In other words you should always let your actions speak louder than your words and at all cost make sure they align as much as possible.
2. Eddard Stark embodied stoicism.
Eddard is a man one might describe as calm. He is not quick to anger, but also rarely overcome with excitement or joy. It isn't that he is unfeeling or cold hearted, but in my opinion he is simply stoic.
Stoic in the most classic sense. This meaning that Eddard recognizes that there is really one thing he can truly control in his life and that is his own thoughts, feelings, and actions. Outcomes are not within his control, but the effort he puts forth in a task, the attitude he carries, and the way he treats others all are and he can use them to influence the outcomes of events to the best of his abilities.
He does not get caught up on problems or the actions of others, but instead focuses on solutions to the problems and what he can do to have a positive impact.
As a coach you have to do the same both for yourself and for those who you are coaching. You have to emphasize the need to focus on the process and journey and not on the outcome or destination because truly they are not in our control the way many of us believe they are. Sometimes a client will gain weight and sometimes a running back will fumble the ball, but the important thing is to reframe the negative as a positive by placing the focus back on the good things that have been done thus far and working on improving the next play or week.
It's the coaches job to stay calm, even, and collected. A coach can not become emotional and allow those emotions to dictate his choices or game plan and unsettle those who rely on him to lead.
3. Eddard Stark practiced servant leadership.
Servant leadership was a term first coined by Robert Greenleaf. It describes a bottoms up approach to leadership that is less about keeping people underneath you and more about elevating those around you. It's about supporting and empowering others to become more autonomous.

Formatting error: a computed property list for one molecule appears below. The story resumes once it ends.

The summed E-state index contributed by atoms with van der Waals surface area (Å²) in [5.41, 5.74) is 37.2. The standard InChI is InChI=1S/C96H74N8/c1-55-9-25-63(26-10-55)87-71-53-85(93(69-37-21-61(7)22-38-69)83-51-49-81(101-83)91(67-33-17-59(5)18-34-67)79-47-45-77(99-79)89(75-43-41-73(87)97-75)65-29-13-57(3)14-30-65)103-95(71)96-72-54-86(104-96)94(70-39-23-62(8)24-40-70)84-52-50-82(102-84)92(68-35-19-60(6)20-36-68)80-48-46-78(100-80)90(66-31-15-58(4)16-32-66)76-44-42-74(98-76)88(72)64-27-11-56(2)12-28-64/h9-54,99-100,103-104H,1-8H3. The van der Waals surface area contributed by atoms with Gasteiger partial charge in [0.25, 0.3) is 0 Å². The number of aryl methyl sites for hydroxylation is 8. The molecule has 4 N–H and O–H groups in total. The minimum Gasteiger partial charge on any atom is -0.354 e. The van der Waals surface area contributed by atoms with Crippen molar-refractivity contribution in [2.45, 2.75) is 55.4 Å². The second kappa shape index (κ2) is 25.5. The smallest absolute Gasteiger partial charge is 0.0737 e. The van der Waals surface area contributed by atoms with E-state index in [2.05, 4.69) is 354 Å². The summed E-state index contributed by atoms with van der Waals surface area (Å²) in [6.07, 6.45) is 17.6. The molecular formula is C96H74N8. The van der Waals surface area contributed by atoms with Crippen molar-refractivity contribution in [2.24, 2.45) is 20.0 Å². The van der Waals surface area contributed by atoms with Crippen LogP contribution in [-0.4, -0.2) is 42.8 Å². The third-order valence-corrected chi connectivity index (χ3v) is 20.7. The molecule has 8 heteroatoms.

Eddard Stark does a fantastic job of this as a father and lord. He is always pouring into his sons and particularly his oldest and heir to his seat. He makes sure to take every opportunity he can to teach his eldest son about being a just and fair leader. He is always trying to give his son opportunities to develop the skills he will need when he becomes his own man.
It is through this kind of continued service to his son which will allow him to grow up to be a better man and a great leader which is what will be required of him.
Eddard could have been selfish with his time and been distant to his children passing the task of educating them to another person in order to fulfill his own responsibilities, but a servant leader recognizes that his first priority is to pass along his knowledge and skills to those around him and provide them with opportunities to grow and develop.
As coaches we must do the same. We must pour back into our clients, players, and athletes even our fellow coaches.
We don't have to be fatherly or motherly figures, but we can be mentors and friends. We can give them guidance, accountability, and support whenever they need it.
We can encourage them to continually gain more autonomy and give them the skills and knowledge to do so. We can empower them to change.
We should derive our position as a leader through caring for and helping others be better not by some position or title that we must fight desperately to maintain.
I know some of this may not make sense to a lot of you especially if you haven't read the books I referenced, but I promise these three things that Eddard does are common across many of the best coaches and I would encourage you to continue working on developing them in yourself.
Lead by example. Practice stoicism. And be a Servant Leader.
Happy moving and heavy lifting